“It’s similar in the fact that I’m crashing,” Bell said. “My first year in trucks, I wasn’t fast. I never really competed for wins, and I just wasn’t fast. This year, I am competing for wins, and it’s really good. I think it’s just being with Joe Gibbs Racing and I have a solid team here.”

However, Bell thinks coming back from a mistake in XFINITY is easier than in the Truck Series because of the lengthened schedule.

“That’s been the hardest part for me just going NASCAR racing in general,” Bell said. “If you’re what I’m accustomed to with dirt racing, if you crash on a Friday, generally you get to race Saturday and Sunday. If you crash on Sunday, you’re racing a couple days later, whereas especially in the Truck Series, if you crash, typically you had a couple week break and you’re dwelling on that and it’s hard to get over that and overcome that.”

This season, Bell has ranged from second to sixth in the points, with the exception of Daytona (30th). Elliott Sadler has led the points at the end of 13 races this season and is someone the reigning Truck champion believes is the favorite for the title, while not believing that the No. 20 team is.

“It’s hard to not pick Sadler as the championship favorite because he’s led the championship for however many years in a row,” Bell said. “I think our speed is really good, so that’s a positive, but I would not say I’m the championship favorite, no. I would have to say Allgaier because he’s been in the Championship 4 every year that they’ve done it. [Daniel] Hemric is really consistent. He needs to find some more speed, but he’s always there at the end of the races.”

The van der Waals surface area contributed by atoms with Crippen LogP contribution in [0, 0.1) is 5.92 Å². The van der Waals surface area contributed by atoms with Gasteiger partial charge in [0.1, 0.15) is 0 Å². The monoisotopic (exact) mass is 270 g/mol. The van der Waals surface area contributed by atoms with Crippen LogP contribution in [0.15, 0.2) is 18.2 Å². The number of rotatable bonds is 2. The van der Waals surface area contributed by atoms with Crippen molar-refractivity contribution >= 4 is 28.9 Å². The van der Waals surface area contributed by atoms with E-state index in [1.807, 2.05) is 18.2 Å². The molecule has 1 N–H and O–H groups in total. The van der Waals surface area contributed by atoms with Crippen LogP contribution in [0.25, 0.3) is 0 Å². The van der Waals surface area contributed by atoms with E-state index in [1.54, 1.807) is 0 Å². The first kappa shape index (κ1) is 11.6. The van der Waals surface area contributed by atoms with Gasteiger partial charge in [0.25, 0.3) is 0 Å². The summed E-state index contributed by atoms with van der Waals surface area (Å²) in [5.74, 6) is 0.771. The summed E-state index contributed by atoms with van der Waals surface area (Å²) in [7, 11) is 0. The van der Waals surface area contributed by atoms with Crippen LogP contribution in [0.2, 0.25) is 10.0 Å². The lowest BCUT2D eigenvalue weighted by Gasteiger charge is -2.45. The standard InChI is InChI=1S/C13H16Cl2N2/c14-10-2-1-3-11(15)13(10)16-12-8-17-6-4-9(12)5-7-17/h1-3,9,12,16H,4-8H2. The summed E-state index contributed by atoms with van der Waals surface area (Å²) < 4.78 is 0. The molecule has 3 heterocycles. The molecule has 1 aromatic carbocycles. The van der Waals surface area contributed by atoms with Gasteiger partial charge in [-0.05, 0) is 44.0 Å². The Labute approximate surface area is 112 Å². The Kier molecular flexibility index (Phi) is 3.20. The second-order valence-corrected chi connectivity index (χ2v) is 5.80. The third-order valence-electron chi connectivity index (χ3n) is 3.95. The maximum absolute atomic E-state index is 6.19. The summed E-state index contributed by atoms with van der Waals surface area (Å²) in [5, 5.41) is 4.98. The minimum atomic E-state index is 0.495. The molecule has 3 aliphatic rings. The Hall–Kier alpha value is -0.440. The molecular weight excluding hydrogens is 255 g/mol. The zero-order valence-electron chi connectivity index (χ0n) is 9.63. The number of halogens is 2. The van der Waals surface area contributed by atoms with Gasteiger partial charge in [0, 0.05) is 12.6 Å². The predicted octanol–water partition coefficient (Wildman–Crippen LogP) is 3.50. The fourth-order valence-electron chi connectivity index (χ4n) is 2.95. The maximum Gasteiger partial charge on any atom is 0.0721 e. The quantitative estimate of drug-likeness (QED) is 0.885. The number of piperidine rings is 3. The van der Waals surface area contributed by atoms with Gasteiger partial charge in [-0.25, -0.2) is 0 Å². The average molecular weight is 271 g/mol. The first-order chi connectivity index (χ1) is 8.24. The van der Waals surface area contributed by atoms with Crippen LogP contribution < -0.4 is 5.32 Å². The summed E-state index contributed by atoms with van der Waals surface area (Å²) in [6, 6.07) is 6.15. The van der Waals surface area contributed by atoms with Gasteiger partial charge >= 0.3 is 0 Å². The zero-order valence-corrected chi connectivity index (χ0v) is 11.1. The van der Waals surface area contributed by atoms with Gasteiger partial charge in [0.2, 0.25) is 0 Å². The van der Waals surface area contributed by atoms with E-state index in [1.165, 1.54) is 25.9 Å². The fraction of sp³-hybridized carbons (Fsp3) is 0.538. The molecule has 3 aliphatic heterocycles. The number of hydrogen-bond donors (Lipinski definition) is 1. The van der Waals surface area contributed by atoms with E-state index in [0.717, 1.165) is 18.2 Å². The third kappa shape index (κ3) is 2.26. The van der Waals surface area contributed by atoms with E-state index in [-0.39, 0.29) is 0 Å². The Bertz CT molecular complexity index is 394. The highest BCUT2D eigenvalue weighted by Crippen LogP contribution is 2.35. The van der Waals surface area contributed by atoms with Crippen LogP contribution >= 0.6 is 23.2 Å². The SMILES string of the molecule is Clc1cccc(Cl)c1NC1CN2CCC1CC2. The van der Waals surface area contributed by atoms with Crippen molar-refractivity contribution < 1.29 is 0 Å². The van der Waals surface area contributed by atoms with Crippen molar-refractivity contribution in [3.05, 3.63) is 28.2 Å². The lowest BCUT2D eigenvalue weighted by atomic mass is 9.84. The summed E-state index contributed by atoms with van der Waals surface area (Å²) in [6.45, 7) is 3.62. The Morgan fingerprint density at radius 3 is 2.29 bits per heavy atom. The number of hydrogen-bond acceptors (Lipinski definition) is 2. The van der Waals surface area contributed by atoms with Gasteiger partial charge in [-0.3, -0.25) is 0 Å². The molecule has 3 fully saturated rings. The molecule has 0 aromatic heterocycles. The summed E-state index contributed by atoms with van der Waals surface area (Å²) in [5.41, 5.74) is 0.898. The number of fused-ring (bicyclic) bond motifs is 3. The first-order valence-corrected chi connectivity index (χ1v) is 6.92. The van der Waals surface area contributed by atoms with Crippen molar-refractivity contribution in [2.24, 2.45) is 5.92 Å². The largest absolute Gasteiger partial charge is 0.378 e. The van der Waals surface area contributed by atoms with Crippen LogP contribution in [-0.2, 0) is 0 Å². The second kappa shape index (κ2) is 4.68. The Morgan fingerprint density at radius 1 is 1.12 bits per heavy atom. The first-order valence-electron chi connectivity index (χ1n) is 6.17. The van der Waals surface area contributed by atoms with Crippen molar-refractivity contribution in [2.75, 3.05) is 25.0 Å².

The series’ next race is at Chicagoland Speedway (June 30). In two Truck Series starts at the venue, Bell has a pair of top-five results, finishing third last season.

XFINITY Notes: 

  • Toward the end of last week, the XFINITY Series’ 2019 schedule was released. There were no apparent changes from this seasons schedule.
  • After having a hot start to the 2018 season, Elliott Sadler has back-to-back finishes of 28th or worse. His points lead has been trimmed to four markers as Cole Custer has four consecutive top-five finishes. Daniel Hemric is third in points, Tyler Reddick fourth and Christopher Bell fifth.
  • This weekend marks the fifth off-week the series has had this season. However, after this week off, XFINITY teams will be on the road for 15 consecutive weeks, going through the October race at Dover International Speedway.

About Dustin Albino

Dustin Albino
Dustin joined the Frontstretch team at the beginning of the 2016 season. 2018 marks his fourth full-time season covering the sport that he grew up loving. His dream was to one day be a NASCAR journalist, thus why he attended Ithaca College (Class of 2018) to earn a journalism degree. Since the ripe age of four, he knew he wanted to be in the sport in some fashion. It's safe to say Dustin is living the dream.